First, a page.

It is true, that but few of them as yet have evinced that decided originality which merits great praise. But that graceful writer, who perhaps of all Americans has received the most plaudits from his own country for his productions,--that very popular and amiable writer, however good, and self-reliant in many things, perhaps owes his chief reputation to the self-acknowledged imitation of a foreign model, and to the studied avoidance of all topics but smooth ones . . . Without malice, but to speak the plain fact, they but furnish an appendix to Goldsmith, and other English authors. And we want no American Goldsmiths, nay, we want no American Miltons. It were the vilest thing you could say of a true American author, that he were an American Tompkins. Call him an American, and have done, for you can not say a nobler thing of him.--But it is not meant that all American writers should studiously cleave to nationality in their writings; only this, no American writer should write like an Englishman, or a Frenchman; let him write like a man, for then he will be sure to write like an American. Let us away with this leaven of literary flunkyism towards England. If either we must play the flunky in this thing, let England do it, not us. While we are rapidly preparing for that political supremacy among the nations, which prophetically awaits us at the close of the present century; in a literary point of view, we are deplorably unprepared for it; and we seem studious to remain so . . . we should refrain from unduly lauding foreign writers, and, at the same time, duly recognize the meritorious writers that are our own,--those writers, who breathe that unshackled, democratic spirit of Christianity in all things, which now takes the practical lead in the world, though at the same time led by ourselves--us Americans . . . if any of our authors fail, or seem to fail, then, in the words of my enthusiastic Carolina cousin, let us clap him on the shoulder, and back him against all Europe for his second round. The truth is, that in our point of view, this matter of a national literature has come to such a pass with us, that in some sense we must turn bullies, else the day is lost . . .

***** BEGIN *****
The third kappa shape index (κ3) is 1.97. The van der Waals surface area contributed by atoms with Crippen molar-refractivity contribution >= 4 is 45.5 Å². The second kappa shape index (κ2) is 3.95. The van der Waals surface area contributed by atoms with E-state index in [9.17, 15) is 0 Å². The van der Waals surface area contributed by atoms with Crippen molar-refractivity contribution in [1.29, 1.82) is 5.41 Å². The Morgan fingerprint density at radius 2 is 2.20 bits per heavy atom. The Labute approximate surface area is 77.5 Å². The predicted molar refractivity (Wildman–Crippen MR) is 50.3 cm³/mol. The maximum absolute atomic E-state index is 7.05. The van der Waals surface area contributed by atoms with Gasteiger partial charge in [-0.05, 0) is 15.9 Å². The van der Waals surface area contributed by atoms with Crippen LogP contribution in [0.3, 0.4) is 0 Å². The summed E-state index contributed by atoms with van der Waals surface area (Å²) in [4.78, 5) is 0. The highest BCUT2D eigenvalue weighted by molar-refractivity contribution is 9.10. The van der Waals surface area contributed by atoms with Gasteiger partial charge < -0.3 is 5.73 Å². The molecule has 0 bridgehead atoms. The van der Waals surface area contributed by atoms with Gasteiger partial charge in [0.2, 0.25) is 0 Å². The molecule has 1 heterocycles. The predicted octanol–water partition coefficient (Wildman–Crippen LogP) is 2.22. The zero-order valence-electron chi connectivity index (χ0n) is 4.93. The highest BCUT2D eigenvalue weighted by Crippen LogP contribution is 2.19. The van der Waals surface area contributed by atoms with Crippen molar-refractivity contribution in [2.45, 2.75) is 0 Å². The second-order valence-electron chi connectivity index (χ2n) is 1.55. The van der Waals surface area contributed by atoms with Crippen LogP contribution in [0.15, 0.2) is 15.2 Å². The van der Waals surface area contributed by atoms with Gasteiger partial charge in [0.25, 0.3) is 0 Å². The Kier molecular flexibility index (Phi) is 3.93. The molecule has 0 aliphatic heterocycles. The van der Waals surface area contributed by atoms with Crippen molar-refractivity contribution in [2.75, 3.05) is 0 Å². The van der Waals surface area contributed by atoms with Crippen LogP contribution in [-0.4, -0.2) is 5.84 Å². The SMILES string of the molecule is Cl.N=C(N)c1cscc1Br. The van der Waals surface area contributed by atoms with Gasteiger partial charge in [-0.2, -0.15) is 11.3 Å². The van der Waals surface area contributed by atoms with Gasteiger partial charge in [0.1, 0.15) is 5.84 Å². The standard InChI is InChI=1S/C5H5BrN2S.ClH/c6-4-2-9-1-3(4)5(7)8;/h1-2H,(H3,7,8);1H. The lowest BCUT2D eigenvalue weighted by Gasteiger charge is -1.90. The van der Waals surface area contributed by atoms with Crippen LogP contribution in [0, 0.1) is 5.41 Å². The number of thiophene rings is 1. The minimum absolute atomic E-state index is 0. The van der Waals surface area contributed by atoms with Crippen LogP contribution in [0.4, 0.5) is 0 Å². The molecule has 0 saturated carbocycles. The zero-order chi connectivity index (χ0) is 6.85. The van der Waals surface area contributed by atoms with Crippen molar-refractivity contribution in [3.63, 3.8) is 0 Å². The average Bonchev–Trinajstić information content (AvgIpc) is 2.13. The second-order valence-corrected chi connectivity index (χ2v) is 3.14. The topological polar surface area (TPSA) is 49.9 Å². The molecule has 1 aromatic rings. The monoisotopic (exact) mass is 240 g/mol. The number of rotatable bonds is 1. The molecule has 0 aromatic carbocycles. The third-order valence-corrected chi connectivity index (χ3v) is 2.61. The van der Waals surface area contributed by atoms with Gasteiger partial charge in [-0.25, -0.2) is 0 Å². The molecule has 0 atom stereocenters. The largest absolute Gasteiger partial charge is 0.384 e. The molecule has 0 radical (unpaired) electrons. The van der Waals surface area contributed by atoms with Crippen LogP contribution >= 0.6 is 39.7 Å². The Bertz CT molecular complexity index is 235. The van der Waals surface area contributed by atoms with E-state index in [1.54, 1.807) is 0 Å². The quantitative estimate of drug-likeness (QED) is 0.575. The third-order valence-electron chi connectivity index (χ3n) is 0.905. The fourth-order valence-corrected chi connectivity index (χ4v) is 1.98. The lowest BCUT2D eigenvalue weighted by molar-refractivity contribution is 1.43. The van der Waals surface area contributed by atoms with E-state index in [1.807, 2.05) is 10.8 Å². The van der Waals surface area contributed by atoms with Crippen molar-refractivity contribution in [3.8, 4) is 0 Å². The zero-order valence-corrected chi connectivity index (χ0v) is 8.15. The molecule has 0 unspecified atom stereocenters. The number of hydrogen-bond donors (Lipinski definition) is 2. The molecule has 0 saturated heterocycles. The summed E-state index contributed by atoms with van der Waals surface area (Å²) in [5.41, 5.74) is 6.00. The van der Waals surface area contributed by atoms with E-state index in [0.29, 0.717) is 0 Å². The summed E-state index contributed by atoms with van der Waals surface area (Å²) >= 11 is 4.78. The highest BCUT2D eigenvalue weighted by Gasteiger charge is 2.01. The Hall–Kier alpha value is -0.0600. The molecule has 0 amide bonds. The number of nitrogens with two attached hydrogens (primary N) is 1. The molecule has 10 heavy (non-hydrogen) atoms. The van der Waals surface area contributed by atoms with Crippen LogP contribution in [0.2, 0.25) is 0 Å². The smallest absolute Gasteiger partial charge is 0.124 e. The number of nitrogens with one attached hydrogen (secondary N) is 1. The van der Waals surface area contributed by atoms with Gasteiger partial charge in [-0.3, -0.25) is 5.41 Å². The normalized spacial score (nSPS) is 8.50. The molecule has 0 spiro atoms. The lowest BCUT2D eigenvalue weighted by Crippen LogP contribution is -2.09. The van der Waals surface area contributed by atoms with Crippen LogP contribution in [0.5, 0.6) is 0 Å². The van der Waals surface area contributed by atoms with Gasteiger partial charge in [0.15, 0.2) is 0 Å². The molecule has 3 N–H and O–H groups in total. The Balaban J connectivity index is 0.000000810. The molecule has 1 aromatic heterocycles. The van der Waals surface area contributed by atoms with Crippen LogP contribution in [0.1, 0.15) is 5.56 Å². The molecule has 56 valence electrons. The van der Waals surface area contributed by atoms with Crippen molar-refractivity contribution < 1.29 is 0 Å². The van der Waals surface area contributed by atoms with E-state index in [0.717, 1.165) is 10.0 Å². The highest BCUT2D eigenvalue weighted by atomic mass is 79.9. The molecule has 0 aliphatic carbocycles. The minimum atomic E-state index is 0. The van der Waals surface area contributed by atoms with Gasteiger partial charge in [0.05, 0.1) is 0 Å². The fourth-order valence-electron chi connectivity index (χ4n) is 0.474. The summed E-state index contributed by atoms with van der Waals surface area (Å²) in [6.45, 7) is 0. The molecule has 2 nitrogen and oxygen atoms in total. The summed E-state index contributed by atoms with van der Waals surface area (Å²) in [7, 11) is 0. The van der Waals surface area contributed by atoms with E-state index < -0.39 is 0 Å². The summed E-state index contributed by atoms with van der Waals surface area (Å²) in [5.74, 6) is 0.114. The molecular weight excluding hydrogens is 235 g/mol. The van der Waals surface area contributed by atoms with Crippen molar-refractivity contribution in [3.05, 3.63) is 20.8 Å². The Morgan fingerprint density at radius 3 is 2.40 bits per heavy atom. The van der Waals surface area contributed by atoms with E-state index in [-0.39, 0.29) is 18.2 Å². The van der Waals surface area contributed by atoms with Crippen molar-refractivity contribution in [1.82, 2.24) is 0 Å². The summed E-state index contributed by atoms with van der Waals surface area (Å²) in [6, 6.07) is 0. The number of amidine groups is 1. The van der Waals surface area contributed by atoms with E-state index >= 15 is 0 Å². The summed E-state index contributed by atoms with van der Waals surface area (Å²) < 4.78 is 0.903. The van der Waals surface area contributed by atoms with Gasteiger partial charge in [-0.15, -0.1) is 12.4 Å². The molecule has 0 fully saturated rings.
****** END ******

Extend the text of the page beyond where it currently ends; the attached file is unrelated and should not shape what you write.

-Melville, "Hawthorne and His Mosses"
But now appeared a stranger . . . he was a young man in poor attire, with no insignia of rank or acknowledged eminence, nor anything to distinguish him among the crowd except a high, white forehead, beneath which a pair of deep-set eyes were glowing with warm light. It was such a light as never illuminates the earth save when a great heart burns as the household fire of a grand intellect. And who was he?--who but the Master Genius for whom our country is looking anxiously into the mist of Time, as destined to fulfil the great mission of creating an American literature, hewing it, as it were, out of the unwrought granite of our intellectual quarries? From him, whether moulded in the form of an epic poem or assuming a guise altogether new as the spirit itself may determine, we are to receive our first great original work, which shall do all that remains to be achieved for our glory among the nations . . . he dwells as yet unhonored among men, unrecognized by those who have known him from his cradle; the noble countenance which should be distinguished by a halo diffused around it passes daily amid the throng of people toiling and troubling themselves about the trifles of a moment, and none pay reverence to the worker of immortality. Nor does it matter much to him, in his triumph over all the ages, though a generation or two of his own times shall do themselves the wrong to disregard him.